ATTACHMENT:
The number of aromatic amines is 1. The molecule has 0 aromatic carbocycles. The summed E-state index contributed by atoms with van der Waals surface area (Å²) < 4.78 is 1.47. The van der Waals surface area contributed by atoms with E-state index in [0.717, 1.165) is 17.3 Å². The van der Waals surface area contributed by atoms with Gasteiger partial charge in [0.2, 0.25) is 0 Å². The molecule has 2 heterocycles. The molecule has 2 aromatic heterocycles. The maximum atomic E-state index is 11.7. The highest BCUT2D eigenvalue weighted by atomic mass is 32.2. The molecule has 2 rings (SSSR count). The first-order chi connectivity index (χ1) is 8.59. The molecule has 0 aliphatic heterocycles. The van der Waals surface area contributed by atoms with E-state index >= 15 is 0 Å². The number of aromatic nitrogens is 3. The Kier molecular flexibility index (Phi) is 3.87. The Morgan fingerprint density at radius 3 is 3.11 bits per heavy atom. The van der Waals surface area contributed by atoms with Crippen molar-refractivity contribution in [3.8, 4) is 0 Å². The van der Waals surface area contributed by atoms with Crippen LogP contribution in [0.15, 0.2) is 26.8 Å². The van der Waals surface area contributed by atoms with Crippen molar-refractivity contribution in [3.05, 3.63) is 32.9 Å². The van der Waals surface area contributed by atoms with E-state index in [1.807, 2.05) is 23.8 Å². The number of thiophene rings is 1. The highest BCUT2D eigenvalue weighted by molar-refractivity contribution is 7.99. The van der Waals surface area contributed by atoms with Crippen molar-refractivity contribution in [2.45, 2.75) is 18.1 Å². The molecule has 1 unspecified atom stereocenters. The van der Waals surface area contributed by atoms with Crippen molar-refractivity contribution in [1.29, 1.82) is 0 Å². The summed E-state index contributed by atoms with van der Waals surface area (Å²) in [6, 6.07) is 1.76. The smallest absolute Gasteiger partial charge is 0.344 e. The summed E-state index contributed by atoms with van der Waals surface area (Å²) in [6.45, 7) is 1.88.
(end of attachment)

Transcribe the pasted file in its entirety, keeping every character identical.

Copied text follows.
The number of aromatic amines is 1. The molecule has 0 aromatic carbocycles. The summed E-state index contributed by atoms with van der Waals surface area (Å²) < 4.78 is 1.47. The van der Waals surface area contributed by atoms with E-state index in [0.717, 1.165) is 17.3 Å². The van der Waals surface area contributed by atoms with Gasteiger partial charge in [0.2, 0.25) is 0 Å². The molecule has 2 heterocycles. The molecule has 2 aromatic heterocycles. The maximum atomic E-state index is 11.7. The highest BCUT2D eigenvalue weighted by atomic mass is 32.2. The molecule has 2 rings (SSSR count). The first-order chi connectivity index (χ1) is 8.59. The molecule has 0 aliphatic heterocycles. The van der Waals surface area contributed by atoms with E-state index >= 15 is 0 Å². The number of aromatic nitrogens is 3. The Kier molecular flexibility index (Phi) is 3.87. The Morgan fingerprint density at radius 3 is 3.11 bits per heavy atom. The van der Waals surface area contributed by atoms with Crippen molar-refractivity contribution in [3.8, 4) is 0 Å². The van der Waals surface area contributed by atoms with Crippen LogP contribution in [0.15, 0.2) is 26.8 Å². The van der Waals surface area contributed by atoms with Crippen molar-refractivity contribution in [3.05, 3.63) is 32.9 Å². The van der Waals surface area contributed by atoms with E-state index in [1.807, 2.05) is 23.8 Å². The number of thiophene rings is 1. The highest BCUT2D eigenvalue weighted by molar-refractivity contribution is 7.99. The van der Waals surface area contributed by atoms with Crippen molar-refractivity contribution in [2.45, 2.75) is 18.1 Å². The molecule has 1 unspecified atom stereocenters. The van der Waals surface area contributed by atoms with Crippen molar-refractivity contribution in [1.29, 1.82) is 0 Å². The summed E-state index contributed by atoms with van der Waals surface area (Å²) in [6, 6.07) is 1.76. The smallest absolute Gasteiger partial charge is 0.344 e. The summed E-state index contributed by atoms with van der Waals surface area (Å²) in [6.45, 7) is 1.88.